The Perils of Comparison and the Posse of Imposters Answered

To justify this feeling of not belonging I compare myself to others: what they do, where they are published, what they write, how often they write. In doing so I confirm, by my own set of warped principles, that I’m not worthy of keeping their company, much less have my work appear alongside theirs (even if some other impartial third-party thinks this—whether these third parties be editors or panels dispensing awards).

~ Shall I Compare Thee, 14.03.2011

This wasn’t what I set out to write in response to Paul Anderson’s all for the staff writers to conduct a skills’ audit in February and publish the results on Write Anything in March. The conversation among the other writers grew after one admitted to really struggling with writing their column and how they’d found the skills audit really difficult. I felt I was approaching the process in a rather shallow way if I wasn’t hurting, plagued by a thousand doubts. After all, really, how deep was I going to get just talking about dialogue and imagery (what I excel at and what I struggle with). You don’t grow and evolve by taking the easy path… even though the temptation is often overwhelming.

In the end I wrote about my bad habit of comparison and the underlying feeling of being unworthy of my position—which denies me any enjoyment of my accomplishments. Writing it felt like stripping myself naked in public! Did people really need to see this side of me—hell, did I need to see this side of me. The temptation to hit delete taunted me. You know, that easy path.

On the poise of meltdown and giving in to the delete key, I sent my article to Devin Watson. I just needed someone to tell me it was okay to say all these things, to think and feel this way. His response to me was—“Welcome to the club”—like I’d reached some special milestone. He also told me there was an actual condition called Imposter Syndrome.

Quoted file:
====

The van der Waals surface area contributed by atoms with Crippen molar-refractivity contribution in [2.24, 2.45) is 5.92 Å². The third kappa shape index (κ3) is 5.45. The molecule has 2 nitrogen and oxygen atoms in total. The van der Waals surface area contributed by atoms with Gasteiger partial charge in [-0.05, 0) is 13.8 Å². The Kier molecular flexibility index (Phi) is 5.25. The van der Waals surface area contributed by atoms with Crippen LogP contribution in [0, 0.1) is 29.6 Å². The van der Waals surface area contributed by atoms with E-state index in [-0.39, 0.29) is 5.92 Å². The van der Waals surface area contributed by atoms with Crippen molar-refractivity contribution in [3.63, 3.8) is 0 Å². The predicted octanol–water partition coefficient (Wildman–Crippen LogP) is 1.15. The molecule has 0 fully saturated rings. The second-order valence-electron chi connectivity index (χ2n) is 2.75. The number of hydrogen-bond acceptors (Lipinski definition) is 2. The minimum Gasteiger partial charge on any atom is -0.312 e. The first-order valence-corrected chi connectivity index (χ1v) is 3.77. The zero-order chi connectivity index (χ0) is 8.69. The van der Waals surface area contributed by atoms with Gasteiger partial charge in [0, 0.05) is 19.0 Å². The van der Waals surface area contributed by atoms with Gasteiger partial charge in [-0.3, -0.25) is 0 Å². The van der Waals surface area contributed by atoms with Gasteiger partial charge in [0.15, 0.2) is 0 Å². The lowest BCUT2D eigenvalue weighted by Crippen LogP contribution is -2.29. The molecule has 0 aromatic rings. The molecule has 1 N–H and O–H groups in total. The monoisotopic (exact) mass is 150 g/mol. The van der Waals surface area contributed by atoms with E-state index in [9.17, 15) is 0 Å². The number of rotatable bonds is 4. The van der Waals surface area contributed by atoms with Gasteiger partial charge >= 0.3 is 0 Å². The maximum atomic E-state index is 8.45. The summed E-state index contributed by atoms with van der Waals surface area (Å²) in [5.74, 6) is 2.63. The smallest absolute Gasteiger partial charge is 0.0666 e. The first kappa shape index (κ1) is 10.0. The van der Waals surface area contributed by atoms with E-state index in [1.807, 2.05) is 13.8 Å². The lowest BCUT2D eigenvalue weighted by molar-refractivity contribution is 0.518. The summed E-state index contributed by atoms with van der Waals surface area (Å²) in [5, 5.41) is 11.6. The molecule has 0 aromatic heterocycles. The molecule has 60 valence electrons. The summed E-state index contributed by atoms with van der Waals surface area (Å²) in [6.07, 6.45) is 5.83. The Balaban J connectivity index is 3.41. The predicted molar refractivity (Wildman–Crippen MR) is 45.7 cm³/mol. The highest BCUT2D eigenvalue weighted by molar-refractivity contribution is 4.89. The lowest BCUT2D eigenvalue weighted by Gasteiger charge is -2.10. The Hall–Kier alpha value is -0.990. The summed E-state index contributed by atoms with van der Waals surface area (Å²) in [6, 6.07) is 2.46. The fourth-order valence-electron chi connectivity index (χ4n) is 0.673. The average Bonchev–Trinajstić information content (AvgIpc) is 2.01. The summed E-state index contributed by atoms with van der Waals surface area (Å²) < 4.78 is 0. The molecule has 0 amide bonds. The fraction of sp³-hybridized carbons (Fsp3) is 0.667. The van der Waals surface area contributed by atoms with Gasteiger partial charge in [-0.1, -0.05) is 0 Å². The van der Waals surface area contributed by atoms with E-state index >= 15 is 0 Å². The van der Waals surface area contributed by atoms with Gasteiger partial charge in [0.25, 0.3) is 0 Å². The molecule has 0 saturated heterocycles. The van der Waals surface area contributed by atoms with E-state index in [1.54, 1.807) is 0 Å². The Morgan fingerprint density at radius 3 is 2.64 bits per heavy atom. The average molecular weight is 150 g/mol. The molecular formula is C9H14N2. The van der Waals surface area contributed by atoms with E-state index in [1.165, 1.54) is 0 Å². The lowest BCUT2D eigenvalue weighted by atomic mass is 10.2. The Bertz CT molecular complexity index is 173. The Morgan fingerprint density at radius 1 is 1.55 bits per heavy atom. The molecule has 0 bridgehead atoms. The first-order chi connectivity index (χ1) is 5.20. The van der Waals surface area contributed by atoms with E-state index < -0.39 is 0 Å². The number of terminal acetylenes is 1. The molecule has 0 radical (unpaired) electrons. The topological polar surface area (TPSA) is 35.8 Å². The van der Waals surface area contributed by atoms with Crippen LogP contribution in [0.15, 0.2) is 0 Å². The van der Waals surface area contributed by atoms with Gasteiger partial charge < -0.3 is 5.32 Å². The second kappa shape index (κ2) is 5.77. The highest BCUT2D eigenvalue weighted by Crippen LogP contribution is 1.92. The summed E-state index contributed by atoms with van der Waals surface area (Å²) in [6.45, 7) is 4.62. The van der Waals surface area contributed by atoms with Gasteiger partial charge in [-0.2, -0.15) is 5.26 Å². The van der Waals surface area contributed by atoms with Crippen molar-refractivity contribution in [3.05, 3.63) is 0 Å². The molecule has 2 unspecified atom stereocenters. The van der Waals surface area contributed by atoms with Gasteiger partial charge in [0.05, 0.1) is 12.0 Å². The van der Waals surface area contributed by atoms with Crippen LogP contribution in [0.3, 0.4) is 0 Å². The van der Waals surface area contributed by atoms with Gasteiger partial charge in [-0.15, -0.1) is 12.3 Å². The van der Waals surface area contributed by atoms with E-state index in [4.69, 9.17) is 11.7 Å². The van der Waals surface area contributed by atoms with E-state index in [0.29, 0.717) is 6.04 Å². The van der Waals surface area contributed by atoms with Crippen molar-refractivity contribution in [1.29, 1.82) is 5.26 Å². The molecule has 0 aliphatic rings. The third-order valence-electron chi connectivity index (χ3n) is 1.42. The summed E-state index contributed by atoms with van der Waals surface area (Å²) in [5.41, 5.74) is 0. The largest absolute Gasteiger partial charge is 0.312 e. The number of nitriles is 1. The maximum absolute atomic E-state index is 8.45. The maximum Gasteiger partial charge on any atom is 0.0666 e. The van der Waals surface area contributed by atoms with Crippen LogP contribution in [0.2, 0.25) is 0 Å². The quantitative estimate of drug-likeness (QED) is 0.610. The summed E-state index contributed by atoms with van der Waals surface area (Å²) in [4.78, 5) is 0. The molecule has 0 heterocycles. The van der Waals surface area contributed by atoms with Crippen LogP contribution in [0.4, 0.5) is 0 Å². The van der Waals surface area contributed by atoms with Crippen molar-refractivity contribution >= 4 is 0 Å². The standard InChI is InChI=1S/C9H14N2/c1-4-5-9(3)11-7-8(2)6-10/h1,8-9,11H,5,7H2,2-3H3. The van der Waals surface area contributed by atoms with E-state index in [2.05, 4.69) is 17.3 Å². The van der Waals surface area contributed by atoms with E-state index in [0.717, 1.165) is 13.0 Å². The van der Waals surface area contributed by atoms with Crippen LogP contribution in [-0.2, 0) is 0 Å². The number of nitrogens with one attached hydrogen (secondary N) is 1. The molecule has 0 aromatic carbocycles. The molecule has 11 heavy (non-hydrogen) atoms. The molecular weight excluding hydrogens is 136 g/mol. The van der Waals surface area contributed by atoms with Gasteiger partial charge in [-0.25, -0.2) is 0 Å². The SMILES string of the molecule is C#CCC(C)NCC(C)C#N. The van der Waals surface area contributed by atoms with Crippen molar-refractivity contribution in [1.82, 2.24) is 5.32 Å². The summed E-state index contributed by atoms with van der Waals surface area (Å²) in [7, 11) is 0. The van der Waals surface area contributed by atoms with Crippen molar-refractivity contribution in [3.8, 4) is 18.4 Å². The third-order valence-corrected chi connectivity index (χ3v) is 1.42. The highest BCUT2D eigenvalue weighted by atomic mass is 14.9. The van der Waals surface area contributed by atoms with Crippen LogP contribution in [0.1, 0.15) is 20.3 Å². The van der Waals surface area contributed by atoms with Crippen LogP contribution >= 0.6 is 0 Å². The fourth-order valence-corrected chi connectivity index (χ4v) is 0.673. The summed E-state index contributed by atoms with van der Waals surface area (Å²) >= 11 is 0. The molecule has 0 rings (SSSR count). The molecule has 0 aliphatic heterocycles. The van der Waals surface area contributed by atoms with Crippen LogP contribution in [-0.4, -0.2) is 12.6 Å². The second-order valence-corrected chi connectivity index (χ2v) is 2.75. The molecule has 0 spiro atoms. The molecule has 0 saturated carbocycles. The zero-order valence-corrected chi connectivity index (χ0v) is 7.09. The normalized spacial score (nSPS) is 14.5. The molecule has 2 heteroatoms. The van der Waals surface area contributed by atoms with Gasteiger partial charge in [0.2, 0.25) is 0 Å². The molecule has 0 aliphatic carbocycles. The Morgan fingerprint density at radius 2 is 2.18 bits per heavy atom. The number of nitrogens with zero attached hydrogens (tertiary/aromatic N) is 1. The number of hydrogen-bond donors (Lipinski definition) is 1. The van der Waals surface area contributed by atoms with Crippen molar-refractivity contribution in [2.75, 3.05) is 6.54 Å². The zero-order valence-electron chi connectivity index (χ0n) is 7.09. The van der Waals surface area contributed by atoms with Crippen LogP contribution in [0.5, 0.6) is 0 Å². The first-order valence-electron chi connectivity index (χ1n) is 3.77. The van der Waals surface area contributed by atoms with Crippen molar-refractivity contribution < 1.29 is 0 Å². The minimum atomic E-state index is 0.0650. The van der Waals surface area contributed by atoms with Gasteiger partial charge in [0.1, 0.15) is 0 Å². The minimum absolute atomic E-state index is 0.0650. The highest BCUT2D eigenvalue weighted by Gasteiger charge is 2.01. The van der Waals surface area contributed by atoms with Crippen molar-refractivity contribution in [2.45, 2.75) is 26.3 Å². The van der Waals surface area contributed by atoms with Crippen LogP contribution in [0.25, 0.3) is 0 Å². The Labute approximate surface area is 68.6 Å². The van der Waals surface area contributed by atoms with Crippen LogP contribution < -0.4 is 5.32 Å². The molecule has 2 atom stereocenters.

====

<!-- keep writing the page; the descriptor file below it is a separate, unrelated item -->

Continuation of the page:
Wiki defines it as:

The impostor syndrome, sometimes called impostor phenomenon or fraud syndrome, is a psychological phenomenon in which people are unable to internalize their accomplishments.

Despite external evidence of their competence, those with the syndrome remain convinced they are frauds and do not deserve the success they have achieved. Proof of success is dismissed as luck, timing, or as a result of deceiving others into thinking they are more intelligent and competent than they believe themselves to be.

It turned out to be the validation I needed to post the article, rather than scuttle it and return to safer waters of a dissection of my dialogue and imagery skills.

What I didn’t expect was the overwhelming response of others to the column. It is a long time since something I wrote aroused such discussion. The writers who commented (who are some my nearest and dearest colleagues, as well as others who I look up to) admitted they too feel unworthy or fraudulent of their place and accomplishments; they feel insecure about themselves, they have had fallen into the habit to comparison and have had creativity and confidence undermined by the practise.

Not only do I feel less alone inside my psychoses and self-flagellation now, the real power of the commentary was the pearls of wisdom shared. I see a way out of this crappy habit now to enjoy where I am, what I do and have done.

A Credo

I was feeling this way for a while. But I decided that maybe I am not a great writer. I am still learning everyday. But I am me. My writing is my voice. No one else writes like me. As long as I am doing the best I can than I am being true to myself. Honesty, hard work and less comparison is my motto. ~ Rebecca L Dobbie

So I thought about a personal writing credo. Something simple and actionable, even on the worst days. I’m tempted to spew forth an entire list of dot points, but when I think back across the last few months I’ve developed a credo organically (and why the hell reinvent the wheel):

  • “write dangerously” and often
  • give the best part of the day to writing
  • write with others
  • rinse and repeat

The Only Comparison Worthy

When I start to compare my progress to others around me, I try my best to shut it down. I usually distract myself by writing. Refocuses me on what matters.